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Alan Elliott (2018)
Elliott, A. (2018), 'Alniphyllum eberhardtii' from the website Trees and Shrubs Online (treesandshrubsonline.
Trees to 30 m tall. Branchlets covered with dense brown lepidote scales, becoming glabrous. Leaf 10–18 × 5–8 cm, oblong-elliptic to elliptic-lanceolate, underside of leaf dense grey to yellowish stellate tomentum, upper surface of leaf sparse stellate pubescent or glabrous, 11–15 secondary veins on each side of midrib, margin serrulate, apex acute to acuminate, base cuneate to broadly cuneate; petiole 1–2cm, covered with dense brown lepidote scales. Inflorescence terminal or axillary panicles, compact, 10 to 30-flowered; 3–5 cm long. Pedicel 0.1–0.2 cm. Flowers c. 1.5 cm long; calyx densely yellow stellate pubescent; corolla lobes oblong to elliptic, 1–1.3 cm. Capsule oblong, 0.7–1.2 cm, sparely white pubescent becoming glabrous. (Hwang & Grimes 1996).
Distribution China S Guangxi, SE Yunnan Vietnam
Habitat Lowland secondary forest and forest margins.
USDA Hardiness Zone 8a
RHS Hardiness Rating H3
Conservation status Least concern (LC)
This species appears to have been a recent introduction to cultivation with only two ex-situ sites listed as cultivating Alniphyllum eberhardtii on the BGCI Plant Search. The joint Hanoi, UBC Botanical Garden, Royal Botanic Garden Edinburgh, Longwood and Royal Botanic Gardens, Kew expediton (HNE expedition) to north Vietnam collected this species in 2014. Material from this expedition was planted out at Kew and at Logan Botanic Garden in southwest Scotland but has not proved hardy enough to survive.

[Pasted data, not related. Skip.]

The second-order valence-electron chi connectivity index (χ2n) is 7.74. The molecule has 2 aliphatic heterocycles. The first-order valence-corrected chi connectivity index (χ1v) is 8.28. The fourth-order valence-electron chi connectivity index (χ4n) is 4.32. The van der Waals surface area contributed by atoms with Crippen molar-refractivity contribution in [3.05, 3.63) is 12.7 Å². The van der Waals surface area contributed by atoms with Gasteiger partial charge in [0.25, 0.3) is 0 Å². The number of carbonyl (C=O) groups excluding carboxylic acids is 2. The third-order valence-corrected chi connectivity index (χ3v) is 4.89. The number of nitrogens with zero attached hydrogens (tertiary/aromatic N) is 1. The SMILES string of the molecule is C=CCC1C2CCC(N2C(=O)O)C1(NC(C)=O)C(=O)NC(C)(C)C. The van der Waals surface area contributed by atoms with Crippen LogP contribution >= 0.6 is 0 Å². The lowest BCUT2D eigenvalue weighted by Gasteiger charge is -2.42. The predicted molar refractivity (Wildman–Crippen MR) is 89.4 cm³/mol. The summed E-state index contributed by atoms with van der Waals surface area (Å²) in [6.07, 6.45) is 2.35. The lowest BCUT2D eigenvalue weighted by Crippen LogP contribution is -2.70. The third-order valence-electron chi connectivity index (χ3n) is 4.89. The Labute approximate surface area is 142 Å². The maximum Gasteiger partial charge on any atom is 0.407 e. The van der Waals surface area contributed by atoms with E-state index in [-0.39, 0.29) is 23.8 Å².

Robbie Blackhall-Miles (pers. comm. 2018), who has experience growing Alniphyllum, believes that the environmental and habitat conditions of this forest dwelling species are such that the air humidity is maintained over winter. It is likely that this species can tolerate low temperatures but fails when the ground is frozen and the cold, drying winds lower the air humidity causing winter desiccation, a form of drought stress. Future attempts to cultivate of this species should include shelter from cold winter temperatures and winds.
The timber from this species is used for construction and tool making in its native range, however as this species acts as a pioneer and regenerates well on abandoned fields it is not believed to be under threat in the wild. The common name, used here, is Yunnan Alder-leaf and is a translation of the common name used in the flora of China (Hwang & Grimes 1996).